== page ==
PIERRE, S.D. (KELO) — The Noem administration wants to renovate and modernize South Dakota’s Cultural Heritage Center.

The museum and the collection housing thousands of historical artifacts will need to close during the work, State Historical Society director Ben Jones said Wednesday.

The museum’s contents and the center’s collection would be transferred to other storage space in stages and gradually return.

The target date for reopening the structure to the public, Jones told the House Education Committee, is 2026. The center, which is built into a hillside, opened to the public in 1989, coinciding with the centennial. of South Dakota’s statehood.

But the design has since caused problems for the building’s structure. The committee endorsed the project Wednesday and moved HB 1047 over to the House Appropriations Committee for a decision on the funding.

For the project, the state Department of Education, which oversees the State Historical Society, seeks $8,881,785 in general funds, and authority for another $3,301,800 that would come from other sources, primarily through fundraising by the society’s non-profit foundation.

Private donations and fundraising paid for the museum’s exhibits over the course of the first 15 years that the center was open, Jones said. He described the building as “iconic” and said the museum drew 16,000 visitors in the past year.

Among the archives’ holdings is the handwritten original South Dakota constitution. Jones showed to the committee some mockups of the new-look exterior, as well as photographs from the 32-year-old building regarding its wear, such as cracked walls from settling, a piling coming through the floor, and a variety of other issues.

To modernize the building, the plan calls for a new Arikara-style lodge that would be added to the front and would serve as an education room; moving the parking lot closer; laying two sidewalks, one with steps and one with a flatter grade for ADA accessibility; re-roofing the center; and making many interior changes, such as adding a mezzanine for storage of more artifacts, converting an unused room and re-purposing one of the two unloading bays.

How long the facility is closed to the public would depend on the fundraising pace, Jones said. Representative Sam Marty, R-Prairie City, asked a question that a life-long rancher, such as Marty, would naturally have about what happens when soil shifts against load-bearing walls: “How are they going to rectify this again?”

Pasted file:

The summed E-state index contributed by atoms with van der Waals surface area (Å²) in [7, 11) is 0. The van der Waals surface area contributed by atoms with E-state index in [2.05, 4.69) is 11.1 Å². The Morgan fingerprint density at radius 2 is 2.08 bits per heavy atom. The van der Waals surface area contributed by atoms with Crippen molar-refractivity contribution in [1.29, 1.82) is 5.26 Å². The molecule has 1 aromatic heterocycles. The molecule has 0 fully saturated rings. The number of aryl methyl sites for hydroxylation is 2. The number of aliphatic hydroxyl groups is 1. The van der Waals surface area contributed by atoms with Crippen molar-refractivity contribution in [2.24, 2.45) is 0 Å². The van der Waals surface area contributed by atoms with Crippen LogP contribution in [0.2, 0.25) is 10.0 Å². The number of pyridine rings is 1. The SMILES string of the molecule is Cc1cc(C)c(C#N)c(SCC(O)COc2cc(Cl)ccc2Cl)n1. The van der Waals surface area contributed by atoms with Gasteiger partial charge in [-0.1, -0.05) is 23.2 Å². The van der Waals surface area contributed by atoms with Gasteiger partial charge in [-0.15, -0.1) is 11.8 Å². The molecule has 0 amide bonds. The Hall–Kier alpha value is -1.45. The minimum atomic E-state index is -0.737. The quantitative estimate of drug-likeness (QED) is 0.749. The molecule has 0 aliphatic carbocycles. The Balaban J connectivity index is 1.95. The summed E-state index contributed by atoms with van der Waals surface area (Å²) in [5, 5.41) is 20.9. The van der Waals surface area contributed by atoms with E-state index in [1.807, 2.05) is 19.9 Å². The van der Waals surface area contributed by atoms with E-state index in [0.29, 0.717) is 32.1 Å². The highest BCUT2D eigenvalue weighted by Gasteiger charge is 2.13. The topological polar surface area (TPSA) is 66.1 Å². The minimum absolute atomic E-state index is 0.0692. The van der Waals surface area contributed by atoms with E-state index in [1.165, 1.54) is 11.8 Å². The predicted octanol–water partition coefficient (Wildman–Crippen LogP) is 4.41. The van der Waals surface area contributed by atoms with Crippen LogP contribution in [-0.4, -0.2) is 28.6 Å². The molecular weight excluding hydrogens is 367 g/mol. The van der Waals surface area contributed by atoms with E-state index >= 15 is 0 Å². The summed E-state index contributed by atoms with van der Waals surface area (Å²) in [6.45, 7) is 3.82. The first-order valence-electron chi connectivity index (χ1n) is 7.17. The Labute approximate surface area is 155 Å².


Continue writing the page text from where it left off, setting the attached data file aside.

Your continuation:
Jones said the consulting firm, ISG, is considering putting a foot-plus of space between the surrounding hill and the walls. Marty asked what would fill the space.

“I don’t know the answer to that,” Jones answered.

Representative Sue Peterson, R-Sioux Falls, asked where the other funds will come from. Jones said $250,000 is tagged from the museum account that receives funds from the state tourism tax, with the $3 million-plus remainder coming from donations.

Peterson also questioned the 10% allowance for ‘soft costs’ in the plan. State Administration Commissioner Scott Bollinger said soft costs cover non-construction work related to construction, such as concrete testing. The amount designated for soft costs varies, Bollinger said, “depending on the complexity of the project.”

Bollinger added that the building sits on Pierre shale and has already shown movement, and the project is intended to stop the movement. He said ISG is a regional firm, with an office in Sioux Falls, that state government has previously used, and ISG has brought in another firm with experience in museum design.

The legislation received only yes votes from the committee. “Our history deserves to be told and preserved,” Representative Will Mortenson, R-Pierre, said. “Our state history museum should also be a destination.”

Peterson called the improvements and maintenance “long overdue” and supported the concept, while suggesting that House appropriators could dig deeper into the estimates.

She also praised Jones, who was moved to the role of director and state historian in December 2020, after starting as secretary of education when Kristi Noem took office as governor in January 2019.

“I believe Dr. Jones is the right person to lead this effort,” Peterson said.